The whole world is grappling with the threat of COVID-19, but in places where safe water, sanitation and health care are in short supply, the risks are exponentially greater. Even before the coronavirus hit, war-torn Yemen was already facing the world's worst humanitarian crisis. Five years of violence and instability have left families struggling to survive. The country's health care system is in a state of collapse. The economy is in free fall. Food and water systems are barely functional. Handwashing, the simplest of interventions, is impossible without reliable access to safe water and soap — rare commodities for millions of Yemenis.
UNICEF teams are working nonstop to shore up water and sanitation systems in Yemen, one of the most water-scarce countries in the world
Yemen is one of the most water-scarce countries in the world, and the civil war has further restricted access to safe water. Since the fighting escalated in 2015, UNICEF and partners have worked to rehabilitate damaged water, sanitation and hygiene (WASH) systems. Today, UNICEF reaches almost 9 million people in Yemen with vitally needed WASH services. "UNICEF is striving to prevent a complete collapse of water and sanitation systems in Yemen," says Maysoun Alhajomar, a UNICEF Yemen WASH specialist.
Now an urgent funding crisis looms. Without adequate resources, 6 million people will soon be deprived of the water they need to stay alive.
UNICEF-supported community health workers like 23-year-old Saba Muhammad Essa (top photo) spend their days traveling rugged roads on foot to reach families cut off from lifesaving medical services by the ongoing fighting. She teaches proper handwashing and hygiene techniques, and conducts malnutrition screenings and referrals. "We are now in quarantine because of the coronavirus," she says. "The war has affected our society by the siege, nonpayment of salaries, increase of the number of widows and orphans and the increase of [people] displaced by the war from their houses and cities."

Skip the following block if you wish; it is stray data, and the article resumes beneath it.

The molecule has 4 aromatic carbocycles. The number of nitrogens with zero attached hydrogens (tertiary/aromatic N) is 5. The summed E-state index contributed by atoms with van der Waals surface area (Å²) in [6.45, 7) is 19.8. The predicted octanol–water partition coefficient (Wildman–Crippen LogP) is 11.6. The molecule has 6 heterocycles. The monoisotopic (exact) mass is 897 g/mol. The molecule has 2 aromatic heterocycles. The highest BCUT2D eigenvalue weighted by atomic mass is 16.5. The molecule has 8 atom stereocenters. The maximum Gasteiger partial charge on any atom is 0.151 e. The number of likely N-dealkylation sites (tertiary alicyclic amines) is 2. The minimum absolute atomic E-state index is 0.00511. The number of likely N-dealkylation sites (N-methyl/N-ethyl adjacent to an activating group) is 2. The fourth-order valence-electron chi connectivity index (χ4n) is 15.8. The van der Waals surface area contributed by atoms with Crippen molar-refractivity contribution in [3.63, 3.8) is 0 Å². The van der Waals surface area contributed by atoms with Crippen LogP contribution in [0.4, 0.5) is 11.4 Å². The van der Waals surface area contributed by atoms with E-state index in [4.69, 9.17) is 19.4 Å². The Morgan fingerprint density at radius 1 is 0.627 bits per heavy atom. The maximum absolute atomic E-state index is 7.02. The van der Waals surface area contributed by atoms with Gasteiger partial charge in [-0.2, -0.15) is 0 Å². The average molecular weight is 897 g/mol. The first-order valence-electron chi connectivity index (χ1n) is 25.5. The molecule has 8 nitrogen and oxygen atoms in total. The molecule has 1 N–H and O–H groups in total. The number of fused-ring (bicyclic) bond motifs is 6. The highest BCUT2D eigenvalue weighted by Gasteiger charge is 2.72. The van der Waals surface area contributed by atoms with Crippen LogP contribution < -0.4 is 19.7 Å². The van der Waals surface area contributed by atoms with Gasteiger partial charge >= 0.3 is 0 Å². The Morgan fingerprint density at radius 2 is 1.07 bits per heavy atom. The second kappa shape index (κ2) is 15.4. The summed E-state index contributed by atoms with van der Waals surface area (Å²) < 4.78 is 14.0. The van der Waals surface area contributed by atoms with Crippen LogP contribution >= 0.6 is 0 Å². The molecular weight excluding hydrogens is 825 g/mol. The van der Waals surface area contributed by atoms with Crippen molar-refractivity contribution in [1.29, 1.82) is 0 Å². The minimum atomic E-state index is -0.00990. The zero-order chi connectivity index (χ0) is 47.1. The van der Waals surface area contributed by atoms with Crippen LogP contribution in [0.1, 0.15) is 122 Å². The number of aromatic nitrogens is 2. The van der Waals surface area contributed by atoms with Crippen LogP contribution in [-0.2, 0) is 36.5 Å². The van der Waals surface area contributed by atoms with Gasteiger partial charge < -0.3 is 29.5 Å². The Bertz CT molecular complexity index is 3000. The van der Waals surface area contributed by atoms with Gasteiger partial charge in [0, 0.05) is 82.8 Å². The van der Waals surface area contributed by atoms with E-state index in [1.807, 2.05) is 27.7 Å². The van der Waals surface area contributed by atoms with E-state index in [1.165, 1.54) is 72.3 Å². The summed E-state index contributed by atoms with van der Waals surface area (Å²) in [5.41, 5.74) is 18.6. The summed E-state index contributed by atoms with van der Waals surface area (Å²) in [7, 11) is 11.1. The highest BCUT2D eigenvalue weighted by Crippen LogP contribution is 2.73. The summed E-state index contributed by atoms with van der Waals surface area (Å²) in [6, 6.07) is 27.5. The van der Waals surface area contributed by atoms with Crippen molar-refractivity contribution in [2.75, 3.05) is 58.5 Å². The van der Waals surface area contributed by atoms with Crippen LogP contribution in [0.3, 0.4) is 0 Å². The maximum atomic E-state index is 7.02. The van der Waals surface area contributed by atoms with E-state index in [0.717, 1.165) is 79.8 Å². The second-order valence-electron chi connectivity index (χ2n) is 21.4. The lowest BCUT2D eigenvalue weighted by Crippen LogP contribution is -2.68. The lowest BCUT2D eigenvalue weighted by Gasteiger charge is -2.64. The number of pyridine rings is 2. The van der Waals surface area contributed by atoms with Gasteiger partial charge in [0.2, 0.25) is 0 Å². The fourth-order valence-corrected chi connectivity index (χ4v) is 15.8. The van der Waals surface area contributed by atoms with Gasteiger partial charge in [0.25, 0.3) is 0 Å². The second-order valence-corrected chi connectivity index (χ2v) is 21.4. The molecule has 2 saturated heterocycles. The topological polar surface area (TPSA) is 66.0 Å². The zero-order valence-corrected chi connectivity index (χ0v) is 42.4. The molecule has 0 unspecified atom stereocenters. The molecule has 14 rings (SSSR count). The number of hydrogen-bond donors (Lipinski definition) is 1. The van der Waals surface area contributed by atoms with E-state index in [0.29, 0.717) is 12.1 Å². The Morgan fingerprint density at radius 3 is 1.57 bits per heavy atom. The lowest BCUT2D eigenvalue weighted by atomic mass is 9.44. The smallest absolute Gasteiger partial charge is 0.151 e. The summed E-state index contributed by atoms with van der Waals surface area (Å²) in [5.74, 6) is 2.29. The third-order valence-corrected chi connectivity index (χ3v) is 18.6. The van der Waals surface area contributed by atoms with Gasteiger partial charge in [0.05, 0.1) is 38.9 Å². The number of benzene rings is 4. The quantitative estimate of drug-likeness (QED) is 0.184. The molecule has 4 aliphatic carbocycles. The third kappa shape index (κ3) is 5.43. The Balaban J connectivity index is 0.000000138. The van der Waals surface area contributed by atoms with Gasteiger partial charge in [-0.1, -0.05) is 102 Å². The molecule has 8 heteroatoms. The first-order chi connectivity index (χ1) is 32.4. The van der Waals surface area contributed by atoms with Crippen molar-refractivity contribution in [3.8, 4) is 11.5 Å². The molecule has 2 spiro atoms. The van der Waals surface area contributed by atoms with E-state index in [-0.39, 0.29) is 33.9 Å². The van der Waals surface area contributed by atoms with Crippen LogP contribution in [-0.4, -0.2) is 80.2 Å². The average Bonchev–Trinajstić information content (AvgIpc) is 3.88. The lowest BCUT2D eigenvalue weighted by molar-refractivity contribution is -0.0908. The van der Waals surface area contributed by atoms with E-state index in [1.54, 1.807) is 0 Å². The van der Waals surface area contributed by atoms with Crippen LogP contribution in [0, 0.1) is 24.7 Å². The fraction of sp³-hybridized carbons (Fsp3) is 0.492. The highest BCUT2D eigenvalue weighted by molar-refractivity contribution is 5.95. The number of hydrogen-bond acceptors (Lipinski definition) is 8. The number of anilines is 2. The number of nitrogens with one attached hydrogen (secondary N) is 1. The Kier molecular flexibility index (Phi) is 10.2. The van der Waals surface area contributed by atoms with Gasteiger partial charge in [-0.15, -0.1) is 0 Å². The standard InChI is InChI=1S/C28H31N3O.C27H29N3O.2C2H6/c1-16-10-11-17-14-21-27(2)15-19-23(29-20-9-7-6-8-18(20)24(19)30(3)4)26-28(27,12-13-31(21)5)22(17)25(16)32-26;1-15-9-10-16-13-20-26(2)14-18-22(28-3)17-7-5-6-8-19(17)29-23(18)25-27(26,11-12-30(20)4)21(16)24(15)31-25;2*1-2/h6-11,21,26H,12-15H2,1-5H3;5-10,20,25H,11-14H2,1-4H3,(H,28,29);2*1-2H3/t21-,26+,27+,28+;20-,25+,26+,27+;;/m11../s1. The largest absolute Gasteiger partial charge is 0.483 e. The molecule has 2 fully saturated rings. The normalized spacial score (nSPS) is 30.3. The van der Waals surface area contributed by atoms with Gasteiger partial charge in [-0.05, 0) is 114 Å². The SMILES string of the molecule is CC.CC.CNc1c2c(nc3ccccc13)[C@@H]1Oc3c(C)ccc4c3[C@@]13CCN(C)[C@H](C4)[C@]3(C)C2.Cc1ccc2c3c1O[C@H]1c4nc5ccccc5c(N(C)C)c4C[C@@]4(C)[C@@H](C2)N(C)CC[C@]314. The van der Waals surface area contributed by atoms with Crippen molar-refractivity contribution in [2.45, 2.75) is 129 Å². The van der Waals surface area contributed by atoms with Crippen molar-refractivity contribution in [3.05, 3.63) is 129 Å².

UNICEF-supported community health workers go door-to-door raising awareness on how to prevent the spread of COVID-19 — a real challenge in Yemen, where 70% of households lack access to soap and water
Hanniah Alhmadi, a UNICEF YEMEN volunteer, goes door-to-door sharing information on COVID-19, urging people to wash their hands, avoid handshaking and stay away from crowded places. "My strong love of volunteering is what made me go out, and my love for my country, my family, my neighbors and my relatives," she says. "What motivates me to raise awareness against COVID-19 is the seriousness of the disease and the speed of its spread."
UNICEF has been working around the clock to push back COVID-19, supporting health facilities, delivering supplies, shoring up emergency services— all while continuing to meet the essential needs of children. Vaccinations must continue to prevent disease outbreaks; malnourished children must receive treatment to stay alive.
"In one day, a child in Yemen will face injustice and hardship on a scale that most people will never experience in a lifetime," says UNICEF Representative in Yemen Sara Beysolow Nyanti.
"COVID-19 is a crisis in nearly every country, but very few counties face a more terrifying impact than Yemen," says UNICEF Executive Director Henrietta Fore. "And as always, it is children who suffer first and suffer most."
As of June 2020, UNICEF's $479 million appeal to sustain basic essential services for children in Yemen is only 38 percent funded. Urgent support is needed to keep UNICEF's essential programs up and running. Your generous contribution will help UNICEF continue to save lives and protect the most vulnerable in Yemen.
Top photo: 23-year-old Saba Muhammad Essa, a UNICEF-supported community health worker, travels on foot to reach families cut off from health services by fighting in Bait Essa, Amran governate, Yemen. © UNICEF/UNI339518/Gabreez